As far as settings are concerned, Faroudja and Mr. Phelps did their jobs so thoroughly well that I had no desire to fiddle with anything at all. I dialed in the black levels for HD and SD and never touched anything else.
Viewing—The CRT’s Worthiest Successor Yet!
Since I’ve already called this D-ILA the best fixed-pixel projector I’ve seen, there’s no suspense about how good it looked. This three-chip D-ILA provided the most startling sensation that the image starts at the screen plane, rather than being confined in that two-dimensional space, that I’ve seen from anything not a CRT. It layered and resolved images with breathtaking depth and dimensionality, in the most silky, pure, and natural fashion imaginable. There was nothing about the 1080pHD’s image that betrayed its digital origins, beyond an absolute black level that was merely very good by the standard of today’s better fixed-pixel projectors (HD2+ powered DLPs).
Its colors, and other adjustable parameters tweaked by Mr. Phelps, were not just spot-on by the numbers; they were utterly, obviously, and wondrously convincing to the eye, no matter what the program material. Not only were there no hot lime greens, there were terrific delineation and separation between even the darkest shades of green. Red weren’t tinged orange either, making not only reds but also shades of brown and flesh tones look sumptuous.
Phelps’ two gamma curves ensure that the 1080pHD contours smoothly and seamlessly down toward black, offering maximum shadow detail to the limits of the projector’s black capabilities. Even notoriously dark and detailed DVD transfers like Spider-Man 2 and Harry Potter and the Prisoner of Azkaban were a breeze. It’s only when nearly all the lights go off (think of a scene picturing a cabin in the woods at night) that the single chink in this projector’s armor is revealed. But that kind of scene is rare, even in dark movies. Every image above near-total darkness is rendered with strikingly natural gradients and sensational shadow detail. I’ve never before seen a digital display as smooth, refined, and natural in this key regard.
If you haven’t seen HD on a full 1920x1080 display, you haven’t lived yet. Bright vivid material popped from the screen. One of DirecTV’s HD movie channels showed a movie called Drum Line, which is filled with bright scenes, indoors and out, and features marching bands dressed in vibrantly colored, richly textured uniforms. This movie looked so rock-solid, so sensationally three-dimensional, that I’d have to say I’ve never seen HD look better—and only Sony’s Qualia 004 may have looked as good. Note that the DVP4000 does not perform 3-2 pulldown detection and compensation with film-based 1080i sources. (Each successive pair of 540-line interlaced fields is simply converted to 1080p with some additional processing.) Faroudja’s nextgeneration processors will, in fact, do 3-2 with film-based 1080i. As scary as it is to contemplate, this projector’s HD performance could actually get better!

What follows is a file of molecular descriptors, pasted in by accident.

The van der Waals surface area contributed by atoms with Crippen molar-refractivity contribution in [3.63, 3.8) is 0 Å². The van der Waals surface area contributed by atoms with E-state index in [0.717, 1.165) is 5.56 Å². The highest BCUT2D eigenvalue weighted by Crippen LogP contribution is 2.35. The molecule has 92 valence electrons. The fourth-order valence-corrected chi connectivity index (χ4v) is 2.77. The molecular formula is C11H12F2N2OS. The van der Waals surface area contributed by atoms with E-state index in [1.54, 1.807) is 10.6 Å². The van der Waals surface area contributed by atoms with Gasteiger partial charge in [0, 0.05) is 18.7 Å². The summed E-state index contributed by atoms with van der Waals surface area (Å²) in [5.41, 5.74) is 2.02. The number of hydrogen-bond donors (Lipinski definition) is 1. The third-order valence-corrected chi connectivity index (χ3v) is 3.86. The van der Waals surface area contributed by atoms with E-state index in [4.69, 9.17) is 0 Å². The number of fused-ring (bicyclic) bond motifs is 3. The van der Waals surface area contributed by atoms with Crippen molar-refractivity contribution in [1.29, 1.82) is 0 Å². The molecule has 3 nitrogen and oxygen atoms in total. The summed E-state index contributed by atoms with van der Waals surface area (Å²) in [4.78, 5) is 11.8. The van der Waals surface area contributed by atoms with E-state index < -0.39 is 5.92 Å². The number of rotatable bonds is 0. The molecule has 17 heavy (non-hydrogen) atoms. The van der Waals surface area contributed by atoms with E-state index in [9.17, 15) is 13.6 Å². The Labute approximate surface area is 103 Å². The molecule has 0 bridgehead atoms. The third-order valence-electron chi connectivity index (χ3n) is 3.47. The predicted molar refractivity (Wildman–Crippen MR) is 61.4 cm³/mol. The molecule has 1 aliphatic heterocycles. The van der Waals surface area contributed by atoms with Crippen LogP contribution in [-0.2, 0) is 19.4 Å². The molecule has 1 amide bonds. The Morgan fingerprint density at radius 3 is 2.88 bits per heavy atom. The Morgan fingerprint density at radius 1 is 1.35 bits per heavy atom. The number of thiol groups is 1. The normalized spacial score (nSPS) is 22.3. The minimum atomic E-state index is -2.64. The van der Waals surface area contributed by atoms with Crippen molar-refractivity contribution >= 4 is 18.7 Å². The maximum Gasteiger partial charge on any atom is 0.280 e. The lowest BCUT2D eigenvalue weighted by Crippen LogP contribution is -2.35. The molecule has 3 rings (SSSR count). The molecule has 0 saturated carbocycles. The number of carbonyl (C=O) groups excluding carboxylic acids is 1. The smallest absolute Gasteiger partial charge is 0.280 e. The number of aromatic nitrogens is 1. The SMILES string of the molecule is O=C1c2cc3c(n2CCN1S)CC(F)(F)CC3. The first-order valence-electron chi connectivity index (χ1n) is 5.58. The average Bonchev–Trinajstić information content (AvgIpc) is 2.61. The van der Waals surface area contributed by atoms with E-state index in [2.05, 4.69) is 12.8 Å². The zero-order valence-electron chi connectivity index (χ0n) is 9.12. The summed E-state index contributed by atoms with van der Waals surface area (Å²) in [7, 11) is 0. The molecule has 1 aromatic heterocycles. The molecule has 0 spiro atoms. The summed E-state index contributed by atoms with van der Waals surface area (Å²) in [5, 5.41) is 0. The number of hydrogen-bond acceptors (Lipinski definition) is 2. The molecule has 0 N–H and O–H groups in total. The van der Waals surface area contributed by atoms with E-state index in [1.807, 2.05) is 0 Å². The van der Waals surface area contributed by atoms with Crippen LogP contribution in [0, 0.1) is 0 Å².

Of all the things this projector package does exceptionally well, nothing carried so much weight with me as the way it made top DVD transfers of films like Master and Commander and Seabiscuit look frighteningly close to their HD counterparts on HBO-HD— not quite as razor-sharp as full-bit-rate HD from HDNet Movies or Universal HD (it’s known that HBO’s HD is compressed), but breathtakingly spectacular for DVD in terms of color, detail, and resolution of the finest textures.
To me this superlative DVD playback is the great separator, and it’s born out of Faroudja’s processing and Phelps’ calibration work. The waters surrounding high-def on an optical disc are getting murkier by the minute. We’re all going to be watching a lot of DVDs—whether we see some packaged media HD this year or not—and this Faroudja package nails DVD. How does this Faroudja D-ILA compare to other top-end projectors available? Very well, thank you! Its single weakness—absolute black levels— is not one that the three-chip DLP projectors I’ve seen can exploit. Although some three-chip DLPs may now be shipping with the HD2+ chip, the majority do not, and the 1080pHD more than holds its own against the blacks I’ve seen from HD2-powered DLPs. On top of that, the three-chip DLPs I’ve seen have been optimized for high light output at the top end, not for inky blacks.
The resolution of this 1080p D-ILA simply blows away 1280x720 DLPs, especially when 1080i HD is on the menu. As impressive as 900,000 pixels are, two million trumps ’em every time. And what’s more, the D-ILA does 1080p in a more relaxed, easy-on-theeyes way than I’ve seen from any DLP. No fixed-pixel projector I’ve yet tested matches the intangible, CRT-like naturalness of this D-ILA.